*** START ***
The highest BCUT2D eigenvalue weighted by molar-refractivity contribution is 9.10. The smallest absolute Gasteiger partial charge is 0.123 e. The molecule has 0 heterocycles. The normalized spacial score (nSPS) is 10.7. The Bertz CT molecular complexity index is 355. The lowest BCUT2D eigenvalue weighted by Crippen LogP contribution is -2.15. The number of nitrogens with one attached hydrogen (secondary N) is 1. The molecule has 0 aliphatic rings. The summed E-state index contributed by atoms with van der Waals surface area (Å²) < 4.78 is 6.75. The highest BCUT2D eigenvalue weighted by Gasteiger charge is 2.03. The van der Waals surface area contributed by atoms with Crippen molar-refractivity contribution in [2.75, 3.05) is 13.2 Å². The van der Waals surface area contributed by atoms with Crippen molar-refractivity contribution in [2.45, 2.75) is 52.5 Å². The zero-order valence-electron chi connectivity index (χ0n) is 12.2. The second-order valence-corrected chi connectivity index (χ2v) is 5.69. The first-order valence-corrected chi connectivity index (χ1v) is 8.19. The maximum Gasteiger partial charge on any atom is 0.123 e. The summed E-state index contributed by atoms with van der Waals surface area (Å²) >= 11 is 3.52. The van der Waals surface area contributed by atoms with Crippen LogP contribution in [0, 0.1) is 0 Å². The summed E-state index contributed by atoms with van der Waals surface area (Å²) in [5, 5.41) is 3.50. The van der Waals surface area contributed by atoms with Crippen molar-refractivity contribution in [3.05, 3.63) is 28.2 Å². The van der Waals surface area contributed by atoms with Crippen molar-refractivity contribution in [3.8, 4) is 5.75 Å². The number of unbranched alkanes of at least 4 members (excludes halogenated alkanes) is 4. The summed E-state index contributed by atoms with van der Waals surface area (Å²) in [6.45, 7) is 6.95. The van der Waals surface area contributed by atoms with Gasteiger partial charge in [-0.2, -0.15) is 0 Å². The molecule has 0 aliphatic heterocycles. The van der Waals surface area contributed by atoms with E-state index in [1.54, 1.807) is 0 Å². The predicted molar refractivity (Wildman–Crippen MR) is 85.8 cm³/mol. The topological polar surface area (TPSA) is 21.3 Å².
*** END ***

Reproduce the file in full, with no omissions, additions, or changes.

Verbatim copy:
The highest BCUT2D eigenvalue weighted by molar-refractivity contribution is 9.10. The smallest absolute Gasteiger partial charge is 0.123 e. The molecule has 0 heterocycles. The normalized spacial score (nSPS) is 10.7. The Bertz CT molecular complexity index is 355. The lowest BCUT2D eigenvalue weighted by Crippen LogP contribution is -2.15. The number of nitrogens with one attached hydrogen (secondary N) is 1. The molecule has 0 aliphatic rings. The summed E-state index contributed by atoms with van der Waals surface area (Å²) < 4.78 is 6.75. The highest BCUT2D eigenvalue weighted by Gasteiger charge is 2.03. The van der Waals surface area contributed by atoms with Crippen molar-refractivity contribution in [2.75, 3.05) is 13.2 Å². The van der Waals surface area contributed by atoms with Crippen molar-refractivity contribution in [2.45, 2.75) is 52.5 Å². The zero-order valence-electron chi connectivity index (χ0n) is 12.2. The second-order valence-corrected chi connectivity index (χ2v) is 5.69. The first-order valence-corrected chi connectivity index (χ1v) is 8.19. The maximum Gasteiger partial charge on any atom is 0.123 e. The summed E-state index contributed by atoms with van der Waals surface area (Å²) >= 11 is 3.52. The van der Waals surface area contributed by atoms with Crippen LogP contribution in [0, 0.1) is 0 Å². The summed E-state index contributed by atoms with van der Waals surface area (Å²) in [5, 5.41) is 3.50. The van der Waals surface area contributed by atoms with Crippen molar-refractivity contribution in [3.05, 3.63) is 28.2 Å². The van der Waals surface area contributed by atoms with Crippen molar-refractivity contribution in [3.8, 4) is 5.75 Å². The number of unbranched alkanes of at least 4 members (excludes halogenated alkanes) is 4. The summed E-state index contributed by atoms with van der Waals surface area (Å²) in [6.45, 7) is 6.95. The van der Waals surface area contributed by atoms with Gasteiger partial charge in [-0.2, -0.15) is 0 Å². The molecule has 0 aliphatic heterocycles. The van der Waals surface area contributed by atoms with E-state index in [1.54, 1.807) is 0 Å². The predicted molar refractivity (Wildman–Crippen MR) is 85.8 cm³/mol. The topological polar surface area (TPSA) is 21.3 Å².